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Your guideline for charitable donations & tax savings

With the year coming to an end, and planning for 2018 well under way, it’s time to be thinking about tax season coming up – you may even be considering charitable donations. It’s important to first determine what you can afford to give and then you can begin thinking what kind of donations you want to make! There is even the opportunity to consider alternatives to making the usual cash donation, such as gifts of property known alternatively as “gifts in kind” – they can include securities, artwork, real estate, even life insurance…

It is important to keep the following points in mind when considering your charitable donations:

  • You will get a 15% federal tax credit for the first $200 you donate for 2017
  • If you have income over $202,800, you may receive a 33% federal tax credit for your donations over $200; if your income is under $202,800, you will receive a 29% federal tax credit for donations above $200
  • Provincial tax credits may boost your total combined charitable donation tax credits up to 54% if you have income over $202,800 and up to 50% if your income is under $202,800
  • Donating securities instead of cash may increase the benefits of the donation for you and the charity
  • Gifts of life insurance can finance a sizable donation with a relatively small cash outlay, depending on the level of your premiums.

There are different ways that you can structure your charitable donations to allow you to make the most out of the incentives that are made available to you. You should consider:

  • Gifts in Kind:
    • Donations of property other than cash are called “gifts in kind.” To determine the tax credit for your donation, a gift in kind is generally valued at its fair market value at the time you make the gift.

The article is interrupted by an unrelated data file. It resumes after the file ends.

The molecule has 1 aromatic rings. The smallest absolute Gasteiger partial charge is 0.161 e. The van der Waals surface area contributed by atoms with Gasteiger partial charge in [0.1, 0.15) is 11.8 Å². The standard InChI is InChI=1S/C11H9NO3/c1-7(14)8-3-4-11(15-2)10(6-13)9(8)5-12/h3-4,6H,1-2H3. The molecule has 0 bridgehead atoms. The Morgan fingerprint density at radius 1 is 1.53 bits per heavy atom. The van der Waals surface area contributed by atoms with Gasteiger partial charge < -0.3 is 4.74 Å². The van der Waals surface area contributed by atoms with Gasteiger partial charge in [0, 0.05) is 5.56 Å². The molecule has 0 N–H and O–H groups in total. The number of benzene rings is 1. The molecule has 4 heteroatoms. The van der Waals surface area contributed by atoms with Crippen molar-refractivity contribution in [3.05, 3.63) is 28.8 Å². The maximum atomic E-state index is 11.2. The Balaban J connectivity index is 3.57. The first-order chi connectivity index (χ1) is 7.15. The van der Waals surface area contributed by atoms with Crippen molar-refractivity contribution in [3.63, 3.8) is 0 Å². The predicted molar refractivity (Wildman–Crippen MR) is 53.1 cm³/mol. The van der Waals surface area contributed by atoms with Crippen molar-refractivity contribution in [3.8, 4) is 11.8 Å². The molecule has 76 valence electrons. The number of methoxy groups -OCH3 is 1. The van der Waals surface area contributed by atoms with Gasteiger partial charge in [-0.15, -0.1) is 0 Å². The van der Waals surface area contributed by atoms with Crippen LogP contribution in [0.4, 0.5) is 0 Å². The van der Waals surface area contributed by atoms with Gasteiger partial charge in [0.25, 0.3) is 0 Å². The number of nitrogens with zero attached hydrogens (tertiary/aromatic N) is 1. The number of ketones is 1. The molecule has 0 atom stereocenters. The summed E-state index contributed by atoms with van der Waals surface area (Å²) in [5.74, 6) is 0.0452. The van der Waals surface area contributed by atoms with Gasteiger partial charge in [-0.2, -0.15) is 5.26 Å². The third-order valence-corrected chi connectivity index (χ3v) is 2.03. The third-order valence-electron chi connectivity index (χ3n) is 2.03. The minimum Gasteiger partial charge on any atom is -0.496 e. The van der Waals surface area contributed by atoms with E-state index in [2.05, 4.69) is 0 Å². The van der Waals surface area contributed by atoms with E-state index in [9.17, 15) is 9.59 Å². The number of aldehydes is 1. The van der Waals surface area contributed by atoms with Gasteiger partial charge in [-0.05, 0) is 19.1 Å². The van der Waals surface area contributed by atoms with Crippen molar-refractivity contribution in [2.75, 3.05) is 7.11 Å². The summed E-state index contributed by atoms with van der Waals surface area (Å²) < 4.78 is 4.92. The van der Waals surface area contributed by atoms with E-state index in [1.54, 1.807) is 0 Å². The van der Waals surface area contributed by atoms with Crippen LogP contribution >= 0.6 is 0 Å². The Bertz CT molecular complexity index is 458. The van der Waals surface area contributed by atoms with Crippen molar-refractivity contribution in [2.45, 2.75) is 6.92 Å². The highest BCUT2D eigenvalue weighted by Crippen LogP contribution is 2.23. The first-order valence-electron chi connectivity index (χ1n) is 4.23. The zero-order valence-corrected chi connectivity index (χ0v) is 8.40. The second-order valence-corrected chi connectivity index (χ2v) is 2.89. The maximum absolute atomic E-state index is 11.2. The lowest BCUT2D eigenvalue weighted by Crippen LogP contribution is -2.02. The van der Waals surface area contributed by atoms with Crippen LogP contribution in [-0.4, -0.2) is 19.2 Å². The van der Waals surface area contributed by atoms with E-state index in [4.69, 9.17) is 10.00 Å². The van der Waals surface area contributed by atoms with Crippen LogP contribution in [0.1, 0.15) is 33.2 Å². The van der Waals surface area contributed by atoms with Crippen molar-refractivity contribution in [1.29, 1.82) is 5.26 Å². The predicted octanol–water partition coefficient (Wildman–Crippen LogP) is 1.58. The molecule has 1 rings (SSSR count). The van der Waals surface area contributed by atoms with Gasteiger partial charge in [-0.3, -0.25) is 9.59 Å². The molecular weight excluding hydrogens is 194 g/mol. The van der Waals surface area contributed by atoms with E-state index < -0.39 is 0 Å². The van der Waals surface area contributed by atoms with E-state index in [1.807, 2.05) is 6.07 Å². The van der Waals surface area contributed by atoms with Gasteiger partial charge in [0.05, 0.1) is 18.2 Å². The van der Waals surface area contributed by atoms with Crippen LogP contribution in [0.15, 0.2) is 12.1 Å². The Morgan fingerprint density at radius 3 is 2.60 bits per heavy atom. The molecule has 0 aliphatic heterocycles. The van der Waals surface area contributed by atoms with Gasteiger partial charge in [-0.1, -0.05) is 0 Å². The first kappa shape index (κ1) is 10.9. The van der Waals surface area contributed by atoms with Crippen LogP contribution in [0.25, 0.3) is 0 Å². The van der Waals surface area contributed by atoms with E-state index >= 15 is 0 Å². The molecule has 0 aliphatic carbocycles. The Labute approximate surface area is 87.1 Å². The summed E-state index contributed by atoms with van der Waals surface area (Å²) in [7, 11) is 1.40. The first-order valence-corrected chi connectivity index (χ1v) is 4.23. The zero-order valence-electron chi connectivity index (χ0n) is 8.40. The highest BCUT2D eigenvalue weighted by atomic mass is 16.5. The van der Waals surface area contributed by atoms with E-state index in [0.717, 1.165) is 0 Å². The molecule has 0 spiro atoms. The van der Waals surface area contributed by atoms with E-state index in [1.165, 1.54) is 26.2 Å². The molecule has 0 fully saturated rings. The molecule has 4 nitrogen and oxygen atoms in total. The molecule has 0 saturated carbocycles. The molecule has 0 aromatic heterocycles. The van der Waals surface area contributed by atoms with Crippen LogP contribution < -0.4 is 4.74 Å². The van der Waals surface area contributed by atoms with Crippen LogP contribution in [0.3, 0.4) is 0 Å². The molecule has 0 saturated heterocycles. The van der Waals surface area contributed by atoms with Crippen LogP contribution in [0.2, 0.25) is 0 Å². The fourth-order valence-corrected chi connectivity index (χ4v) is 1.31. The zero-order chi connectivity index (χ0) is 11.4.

• There are special incentives to encourage gifts of “certified cultural property” and donations of ecologically sensitive lands to the federal government, a province, territory or a municipality, or certain charities.
    • If you choose to donate property such as artwork, shares or real estate, you can make an election to designate a value for the gift anywhere between its cost to you and its fair market value to avoid triggering a capital gain or to trigger a smaller one.
  • Donations of Cash versus Securities:
    • You are able to make charitable donations in 2017 from eligible securities, it is however recommended that you donate the securities as the net tax savings resulting from your donation in kind will be more than if you sold the securities and donated the before-tax proceeds.
  • Charitable Bequests and Legacies:
    • The new tax rules set January 1, 2016 provides greater flexibility to use the tax credit for donations as well as gifts by direct designation, such as via RRSP or life insurance proceeds.
    • These rules allow a donation to be allocated between the deceased and his or her estate for purposes of the charitable donation tax credit, as long as the donation is made by a qualifying estate, known as a “graduated rate estate”.
    • This also continues to provide an exemption from capital gains taxation on gifts of publicly traded securities, as long as the gift is made by a qualifying estate.
  • Gifts of Life Insurance:
    • For tax purposes, the value of your donation is generally the policy’s fair market value, minus any policy loan outstanding.
    • After you’ve donated the policy to your charity of choice and continue to pay the premiums, rather than having the charity pay them, each payment will be considered an additional charitable donation entitling you to more tax credits.
  • Donations from Corporations:
    • Corporations can deduct donations made by determining taxable income, within specified limits.
    • Make sure you compare the rates of donating personally versus through your corporation to optimize your tax credit.
  • First Time Donor’s:
    • This is the last year that first time donor’s are eligible for a “super credit” which supplements the value of the charitable donation’s tax credit by 25%.

Also, if your donations add up to more than 75% of your total net income, you can carry forward the excess amount and claim it any time in the following five years! Neat!


Your charitable donations should be made by December 31, 2017 if you wish to be able to claim the donation credit on your 2017 tax return! As always when it comes to your money: proceed with caution. Consult your accountant or wealth adviser to find out what is best for you!